Yesterday, The Root wrote about Florida Gov. Ron Desantis’s executive order that only granted voting exceptions to three Republican-leaning counties. Now, there seems to be even more problems due to the governor’s supposed crackdown on voter fraud, as the Tampa Bay Times has pointed out.
In April, Governor Desantis signed a bill creating the Florida Office of Election Crimes and Security, an election police force. This was instituted as Republicans increased their efforts to crack down on what they believe was widespread fraud after the 2020 Presidential elections. Desantis announced 20 arrests claiming these citizens had illegally voted for various reasons. However, as the Times shows, there has been a lot of confusion, particularly with Black citizens who claim election officials had told them they were eligible to vote.
This is the exact case of Tony Patterson, who was shocked when law enforcement came to arrest him.
“What is wrong with this state, man?” Patterson protested as he was being escorted to a police car in handcuffs. “Voter fraud? Y’all said anybody with a felony could vote, man.”
A police officer detains Tony Patterson outside his Tampa home.
Of the 20 people arrested, 12 were registered as Democrats, and at least 13 are Black, according to the Times and Miami Herald. In 2018, a Florida state constitutional amendment restored the right to vote to many felons as soon as they fulfilled their obligations. This excludes murderers and sex offenders. However, Desantis signed a 2019 law requiring returning citizens to pay off all legal and financial obligations.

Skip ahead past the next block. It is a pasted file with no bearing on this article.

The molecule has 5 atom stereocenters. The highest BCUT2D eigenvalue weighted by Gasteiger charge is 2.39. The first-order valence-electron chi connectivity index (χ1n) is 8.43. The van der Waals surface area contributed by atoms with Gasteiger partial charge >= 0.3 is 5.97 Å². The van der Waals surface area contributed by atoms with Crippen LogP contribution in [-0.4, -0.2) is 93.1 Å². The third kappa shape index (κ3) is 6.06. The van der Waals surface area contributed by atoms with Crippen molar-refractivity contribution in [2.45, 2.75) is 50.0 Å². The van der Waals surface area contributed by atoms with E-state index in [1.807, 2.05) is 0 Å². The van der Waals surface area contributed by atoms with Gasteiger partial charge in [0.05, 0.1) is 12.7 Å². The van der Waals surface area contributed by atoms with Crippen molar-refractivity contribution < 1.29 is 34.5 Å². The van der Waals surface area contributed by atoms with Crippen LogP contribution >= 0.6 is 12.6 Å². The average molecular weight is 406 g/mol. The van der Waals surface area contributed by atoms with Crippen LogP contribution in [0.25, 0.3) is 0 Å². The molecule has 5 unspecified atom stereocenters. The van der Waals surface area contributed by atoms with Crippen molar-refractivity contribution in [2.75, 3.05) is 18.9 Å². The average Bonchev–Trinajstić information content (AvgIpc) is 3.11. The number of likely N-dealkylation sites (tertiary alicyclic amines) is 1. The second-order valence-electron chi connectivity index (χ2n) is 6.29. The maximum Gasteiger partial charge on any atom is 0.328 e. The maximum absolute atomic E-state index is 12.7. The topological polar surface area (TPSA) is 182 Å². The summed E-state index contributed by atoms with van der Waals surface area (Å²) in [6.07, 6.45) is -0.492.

The ongoing issue is that Florida’s voting registration forms give no insight into who is eligible under these parameters. These forms only require two things; for a person to indicate they are not a felon or that they’ve had their rights restored. Nothing specifically outlines what would disqualify them.
Romona Oliver is detained in a driveway on her way to work
In the case of Romona Oliver, 55, she served 18 years in prison on a second-degree murder charge. After she left prison, Oliver registered to vote at the Department of Highway Safety and Motor Vehicles on Feb. 14, 2020. Six months later, she updated her address and completed another registration form.
From there, Oliver was granted voter ID cards twice by the Florida Department of State. Despite all of this, she was arrested before leaving for work. Even the police officers sounded confused, informing her of the warrant. Are these instances simply situations where Desantis’s order is trying to create disorder to lay the groundwork to challenge election results? It seems so.